Roy Moore
Credit: C-Span/Screen Capture

In a way, I sympathize with Rep. Mo Brooks of Alabama. I understand how incredibly valuable it is to have a seat in the U.S. Senate, and I wouldn’t want to concede one to the Republicans, especially in a dark blue state. The issue is amplified by the fact that the Republicans currently enjoy a narrow 52-48 majority, and we should keep in mind also that John McCain is very ill and that Sen. Thad Cochran of Mississippi has missed time recently because of poor health. The Republicans want to pass a tax bill through the Senate that is dependent on them having fifty seats, at a minimum, and losing the Alabama seat would get them down to a very uneasy fifty-one. Besides these factors, though, I can understand where Brooks is coming from when he says this:

“America faces huge challenges that are vastly more important than contested sexual allegations from four decades ago,” Brooks said in a text message to “Who will vote in America’s best interests on Supreme Court justices, deficit and debt, economic growth, border security, national defense, and the like? Socialist Democrat Doug Jones will vote wrong. Roy Moore will vote right. Hence, I will vote for Roy Moore.”

I could say all the same things about Sen. Bob Menendez who is currently on trial in New Jersey for corruption. He may well get off, or at least get a mistrial based on a hung jury, but if he were to be convicted and forced to resign from the Senate, I’m sure the person Gov. Chris Christie chose to replace him would “vote wrong” from my perspective on a whole lot more things than Menendez would.

Personally, though, I’d prefer to see Menendez convicted because I think what he’s done is every bit as wrong as what Virginia governor Bob McDonnell did, and I think the Supreme Court was wrong to overturn McDonnell’s conviction. Still, I’m impure or partisan enough to hope that, were Menendez found guilty, it would be incoming Democratic governor Phil Murphy who would appoint a replacement for Menendez. I definitely understand the sentiment in favor of finding some way to save the Alabama seat for the Republicans.

Where I differ with Mo Brooks is, first, that I want Menendez held accountable for his actions and I’m upset that the Supreme Court’s leniency in the McDonnell case might prevent that from happening. In other words, my sense of right or wrong isn’t compromised by any sense that I need to be a team player.

Secondly, while I might want to avoid the worst consequences of having a bad senator in the Democratic Party, I believe the party and the country are better off in the long run without Menendez even if his replacement would potentially “vote wrong” or even prevent the Democrats from winning a majority.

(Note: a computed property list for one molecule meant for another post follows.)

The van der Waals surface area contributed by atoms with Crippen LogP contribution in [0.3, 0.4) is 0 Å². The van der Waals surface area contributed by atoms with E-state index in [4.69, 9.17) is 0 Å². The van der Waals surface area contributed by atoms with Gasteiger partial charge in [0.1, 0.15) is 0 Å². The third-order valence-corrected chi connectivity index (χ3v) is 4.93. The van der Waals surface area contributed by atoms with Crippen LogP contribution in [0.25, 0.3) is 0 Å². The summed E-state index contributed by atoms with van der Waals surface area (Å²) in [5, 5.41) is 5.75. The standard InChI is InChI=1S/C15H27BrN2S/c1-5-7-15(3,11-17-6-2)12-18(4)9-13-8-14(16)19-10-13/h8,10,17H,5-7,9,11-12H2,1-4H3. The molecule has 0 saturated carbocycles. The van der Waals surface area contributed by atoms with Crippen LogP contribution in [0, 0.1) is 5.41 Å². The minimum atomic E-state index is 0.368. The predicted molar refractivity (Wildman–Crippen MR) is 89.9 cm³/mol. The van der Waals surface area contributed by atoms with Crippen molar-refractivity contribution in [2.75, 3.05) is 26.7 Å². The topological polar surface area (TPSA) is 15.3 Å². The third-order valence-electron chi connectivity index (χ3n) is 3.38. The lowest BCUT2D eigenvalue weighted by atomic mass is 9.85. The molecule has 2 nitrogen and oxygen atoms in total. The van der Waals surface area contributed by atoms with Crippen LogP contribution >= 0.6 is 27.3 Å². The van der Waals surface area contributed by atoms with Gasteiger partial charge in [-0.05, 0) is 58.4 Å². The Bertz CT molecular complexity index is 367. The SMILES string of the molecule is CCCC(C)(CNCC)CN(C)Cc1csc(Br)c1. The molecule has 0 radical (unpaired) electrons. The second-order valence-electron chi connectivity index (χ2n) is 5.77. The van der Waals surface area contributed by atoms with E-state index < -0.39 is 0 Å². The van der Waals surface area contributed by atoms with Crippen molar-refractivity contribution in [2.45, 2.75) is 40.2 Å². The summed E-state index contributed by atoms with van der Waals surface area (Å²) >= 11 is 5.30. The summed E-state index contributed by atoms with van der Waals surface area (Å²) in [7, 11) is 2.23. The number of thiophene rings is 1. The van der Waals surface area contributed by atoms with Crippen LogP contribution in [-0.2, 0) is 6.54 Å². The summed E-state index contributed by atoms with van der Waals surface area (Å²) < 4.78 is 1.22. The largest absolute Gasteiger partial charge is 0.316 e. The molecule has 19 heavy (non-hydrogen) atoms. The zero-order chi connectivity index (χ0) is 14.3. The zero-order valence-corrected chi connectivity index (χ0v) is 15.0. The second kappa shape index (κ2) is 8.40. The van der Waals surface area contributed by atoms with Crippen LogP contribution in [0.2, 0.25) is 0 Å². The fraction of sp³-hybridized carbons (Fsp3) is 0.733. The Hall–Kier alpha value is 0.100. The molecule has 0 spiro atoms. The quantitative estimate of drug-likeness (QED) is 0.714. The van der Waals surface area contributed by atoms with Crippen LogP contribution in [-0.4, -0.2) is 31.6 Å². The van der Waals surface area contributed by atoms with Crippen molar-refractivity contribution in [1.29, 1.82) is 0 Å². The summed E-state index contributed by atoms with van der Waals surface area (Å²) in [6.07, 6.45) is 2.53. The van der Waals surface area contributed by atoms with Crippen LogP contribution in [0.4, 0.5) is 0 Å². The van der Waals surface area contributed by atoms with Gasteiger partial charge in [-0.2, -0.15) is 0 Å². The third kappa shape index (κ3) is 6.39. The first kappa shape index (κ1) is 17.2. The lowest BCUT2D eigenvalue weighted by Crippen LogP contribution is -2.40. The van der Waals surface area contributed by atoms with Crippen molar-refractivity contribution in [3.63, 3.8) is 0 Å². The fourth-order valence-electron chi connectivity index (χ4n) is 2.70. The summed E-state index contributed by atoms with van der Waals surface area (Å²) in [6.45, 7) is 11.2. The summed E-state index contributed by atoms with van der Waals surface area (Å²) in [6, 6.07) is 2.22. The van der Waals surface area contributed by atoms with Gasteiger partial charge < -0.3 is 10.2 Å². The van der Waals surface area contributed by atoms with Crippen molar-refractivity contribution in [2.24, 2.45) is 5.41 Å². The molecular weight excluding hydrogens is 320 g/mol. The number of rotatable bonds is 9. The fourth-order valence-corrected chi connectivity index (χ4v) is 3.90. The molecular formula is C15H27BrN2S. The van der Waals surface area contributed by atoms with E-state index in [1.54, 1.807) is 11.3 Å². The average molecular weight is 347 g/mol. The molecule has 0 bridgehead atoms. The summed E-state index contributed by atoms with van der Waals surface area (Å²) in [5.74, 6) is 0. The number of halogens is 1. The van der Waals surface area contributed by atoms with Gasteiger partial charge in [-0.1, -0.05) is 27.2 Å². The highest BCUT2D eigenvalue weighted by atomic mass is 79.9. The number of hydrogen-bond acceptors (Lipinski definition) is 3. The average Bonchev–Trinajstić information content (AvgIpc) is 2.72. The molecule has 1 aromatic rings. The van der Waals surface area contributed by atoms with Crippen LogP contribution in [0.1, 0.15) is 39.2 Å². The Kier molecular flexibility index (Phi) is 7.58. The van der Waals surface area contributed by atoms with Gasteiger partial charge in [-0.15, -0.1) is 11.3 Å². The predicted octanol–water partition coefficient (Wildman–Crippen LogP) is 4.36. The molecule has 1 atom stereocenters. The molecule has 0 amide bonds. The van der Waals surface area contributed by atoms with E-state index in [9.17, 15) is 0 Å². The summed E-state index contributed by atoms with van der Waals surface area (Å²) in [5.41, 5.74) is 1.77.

Thirdly, in the end, I’m more willing to take the worst consequences than I am to tolerate abhorrent behavior. And I’m willing to stand on those principles even in a contested case where the worst allegations are about a misuse of office rather than sexual assaults against teenage girls.

I could definitely make an argument that preventing a horrible tax bill is more important than the fate of a single senator. I could say that we need a “good vote” on climate change or to save our health care system or on judicial nominations. But I’m not willing to make those arguments because we need to put good governance first, and we can’t overlook criminal behavior just because we think it’s advantageous to our other political interests.

To be honest, I think I’m being very generous here, because I’m making an equivalency that doesn’t really stand up to scrutiny. Nothing Menendez has done is remotely comparable to what Roy Moore is convincingly accused of having done. But that’s kind of the point. I don’t need the crime to be cruel and vicious and aimed at children to feel compelled to condemn it and call for accountability.

So, my sympathy for Mo Brooks is actually quite limited. I agree that the ways in which our policies are decided are of great importance. I’m highly vested in how these things turn out. But the idea that I’d support someone who harms children just so I could have a better chance of prevailing in the political realm isn’t anything I can or will countenance.

Mo Brooks makes a different calculation, and I think we’re all entitled to judge him negatively for it.

He’s a terrible human being.

Martin Longman

Martin Longman is the web editor for the Washington Monthly. See all his writing at